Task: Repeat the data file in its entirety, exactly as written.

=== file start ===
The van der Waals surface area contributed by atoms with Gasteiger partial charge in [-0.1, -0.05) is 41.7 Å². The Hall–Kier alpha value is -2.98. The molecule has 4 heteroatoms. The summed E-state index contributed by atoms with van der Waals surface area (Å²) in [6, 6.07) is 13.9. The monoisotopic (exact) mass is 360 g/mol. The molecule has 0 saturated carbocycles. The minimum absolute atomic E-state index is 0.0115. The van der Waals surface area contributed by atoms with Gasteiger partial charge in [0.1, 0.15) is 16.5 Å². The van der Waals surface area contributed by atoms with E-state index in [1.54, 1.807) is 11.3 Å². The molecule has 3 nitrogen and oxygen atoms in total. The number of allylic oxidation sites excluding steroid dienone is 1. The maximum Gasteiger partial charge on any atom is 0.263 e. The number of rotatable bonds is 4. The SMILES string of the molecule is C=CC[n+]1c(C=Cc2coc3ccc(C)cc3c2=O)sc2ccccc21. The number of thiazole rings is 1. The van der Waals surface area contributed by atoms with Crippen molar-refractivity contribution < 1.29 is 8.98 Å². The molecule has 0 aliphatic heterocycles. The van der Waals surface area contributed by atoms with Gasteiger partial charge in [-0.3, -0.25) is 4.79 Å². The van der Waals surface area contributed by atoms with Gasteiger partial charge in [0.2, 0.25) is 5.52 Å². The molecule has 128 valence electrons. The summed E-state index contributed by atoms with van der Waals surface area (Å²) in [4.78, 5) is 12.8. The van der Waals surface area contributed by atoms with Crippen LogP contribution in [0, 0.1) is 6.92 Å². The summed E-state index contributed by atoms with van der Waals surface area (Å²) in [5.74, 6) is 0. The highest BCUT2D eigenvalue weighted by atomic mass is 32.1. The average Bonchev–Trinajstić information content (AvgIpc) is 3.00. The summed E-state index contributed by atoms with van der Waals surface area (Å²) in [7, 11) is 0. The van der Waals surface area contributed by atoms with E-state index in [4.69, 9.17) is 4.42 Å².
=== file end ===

The van der Waals surface area contributed by atoms with Gasteiger partial charge in [-0.1, -0.05) is 41.7 Å². The Hall–Kier alpha value is -2.98. The molecule has 4 heteroatoms. The summed E-state index contributed by atoms with van der Waals surface area (Å²) in [6, 6.07) is 13.9. The monoisotopic (exact) mass is 360 g/mol. The molecule has 0 saturated carbocycles. The minimum absolute atomic E-state index is 0.0115. The van der Waals surface area contributed by atoms with Gasteiger partial charge in [0.1, 0.15) is 16.5 Å². The van der Waals surface area contributed by atoms with E-state index in [1.54, 1.807) is 11.3 Å². The molecule has 3 nitrogen and oxygen atoms in total. The number of allylic oxidation sites excluding steroid dienone is 1. The maximum Gasteiger partial charge on any atom is 0.263 e. The number of rotatable bonds is 4. The SMILES string of the molecule is C=CC[n+]1c(C=Cc2coc3ccc(C)cc3c2=O)sc2ccccc21. The number of thiazole rings is 1. The van der Waals surface area contributed by atoms with Crippen molar-refractivity contribution < 1.29 is 8.98 Å². The molecule has 0 aliphatic heterocycles. The van der Waals surface area contributed by atoms with Gasteiger partial charge in [-0.3, -0.25) is 4.79 Å². The van der Waals surface area contributed by atoms with Gasteiger partial charge in [0.2, 0.25) is 5.52 Å². The molecule has 128 valence electrons. The summed E-state index contributed by atoms with van der Waals surface area (Å²) in [4.78, 5) is 12.8. The van der Waals surface area contributed by atoms with Crippen LogP contribution in [0, 0.1) is 6.92 Å². The summed E-state index contributed by atoms with van der Waals surface area (Å²) in [5.74, 6) is 0. The highest BCUT2D eigenvalue weighted by atomic mass is 32.1. The average Bonchev–Trinajstić information content (AvgIpc) is 3.00. The summed E-state index contributed by atoms with van der Waals surface area (Å²) in [7, 11) is 0. The van der Waals surface area contributed by atoms with E-state index in [4.69, 9.17) is 4.42 Å².